Ultimately, the British people voted for a departure but not for a destination, which is why what really matters is allowing them to vote again on the final deal, giving them the chance to say no to an irresponsible hard Brexit that risks our economy and our jobs.
—Tim Farron, then leader of the Liberal Democrats, in 2016
I’m a strong remainer, and I’m strongly against the idea of another referendum. It’s not because I’m afraid we’ll lose again. It’s because I don’t believe referendums should have a place in a representative democracy.
In a representative democracy, we elect the leaders. They take decisions. If we don’t like the decisions, we elect different leaders next time.
Decisions are complex. Even a simple yes/no decision, like in the Brexit referendum, has underneath it many complex decisions required about the consequences of each of those paths (yes and no).
When leaders make the decision, they are required to delve into the depth of those consequences. They have armies of civil servants to help guide them with those decisions.
When a referendum decides a decision, it leaves the details open to interpretation. And, as in this case, bickering, indecision, and turmoil. The decisions in a referendum are made on emotion, not on deduction. They are guided by the loudest headlines, not by the deepest analysis. They are influenced by the angriest voices, not the coolest heads.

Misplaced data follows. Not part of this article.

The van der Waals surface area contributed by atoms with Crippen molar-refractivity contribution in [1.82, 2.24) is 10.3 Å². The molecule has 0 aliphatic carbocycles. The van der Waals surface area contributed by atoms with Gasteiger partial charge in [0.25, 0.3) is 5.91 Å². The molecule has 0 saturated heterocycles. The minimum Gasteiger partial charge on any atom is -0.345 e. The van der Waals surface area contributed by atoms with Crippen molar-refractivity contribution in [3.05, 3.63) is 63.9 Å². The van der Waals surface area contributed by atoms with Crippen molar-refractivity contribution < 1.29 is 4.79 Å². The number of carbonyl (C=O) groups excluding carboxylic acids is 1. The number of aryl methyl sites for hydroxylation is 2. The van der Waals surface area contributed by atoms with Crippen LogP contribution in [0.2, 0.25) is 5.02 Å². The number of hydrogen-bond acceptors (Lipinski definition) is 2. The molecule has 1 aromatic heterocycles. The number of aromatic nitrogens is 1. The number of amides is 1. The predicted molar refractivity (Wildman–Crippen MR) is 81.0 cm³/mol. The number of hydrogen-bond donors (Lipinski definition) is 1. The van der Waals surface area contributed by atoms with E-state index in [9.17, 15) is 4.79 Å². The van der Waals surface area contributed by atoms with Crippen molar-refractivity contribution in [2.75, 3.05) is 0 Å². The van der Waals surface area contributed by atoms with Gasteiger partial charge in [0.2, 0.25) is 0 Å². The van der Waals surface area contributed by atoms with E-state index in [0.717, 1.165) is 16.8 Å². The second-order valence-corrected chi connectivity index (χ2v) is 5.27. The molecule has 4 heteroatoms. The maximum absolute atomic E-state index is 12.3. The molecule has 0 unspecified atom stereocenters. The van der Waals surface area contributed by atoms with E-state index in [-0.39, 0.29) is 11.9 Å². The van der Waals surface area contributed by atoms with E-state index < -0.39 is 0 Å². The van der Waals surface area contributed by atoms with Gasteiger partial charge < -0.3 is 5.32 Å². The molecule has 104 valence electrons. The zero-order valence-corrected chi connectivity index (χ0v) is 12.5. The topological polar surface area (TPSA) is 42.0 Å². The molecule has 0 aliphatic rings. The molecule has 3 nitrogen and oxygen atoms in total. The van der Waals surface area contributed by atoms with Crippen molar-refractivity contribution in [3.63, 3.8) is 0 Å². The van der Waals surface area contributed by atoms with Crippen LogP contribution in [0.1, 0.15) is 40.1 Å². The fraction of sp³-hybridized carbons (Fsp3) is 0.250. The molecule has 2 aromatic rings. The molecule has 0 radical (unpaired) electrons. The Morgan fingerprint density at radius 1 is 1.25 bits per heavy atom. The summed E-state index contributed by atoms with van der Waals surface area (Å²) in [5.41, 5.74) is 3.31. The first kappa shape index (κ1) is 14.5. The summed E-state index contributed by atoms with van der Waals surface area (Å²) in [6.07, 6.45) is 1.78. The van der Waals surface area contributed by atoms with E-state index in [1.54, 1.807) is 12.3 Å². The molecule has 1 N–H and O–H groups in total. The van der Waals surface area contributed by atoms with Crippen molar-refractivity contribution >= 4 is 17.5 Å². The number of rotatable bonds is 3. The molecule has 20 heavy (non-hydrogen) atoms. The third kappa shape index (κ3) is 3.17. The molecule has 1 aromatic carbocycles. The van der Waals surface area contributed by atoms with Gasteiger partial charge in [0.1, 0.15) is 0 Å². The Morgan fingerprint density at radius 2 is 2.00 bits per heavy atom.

Also, referendums take away from our political leaders the one job they’re elected to do – make decisions which in their view are the best for the country (or at least the bit of the country that voted for them).
Referendums handicap our leaders – making them (second) guess the details of a simplistic decision that the public made.
It breaks the basic premise of a represntative democracy. If our leader didn’t make the biggest decisions of the term (we did), what do I judge them on when the time to vote comes again?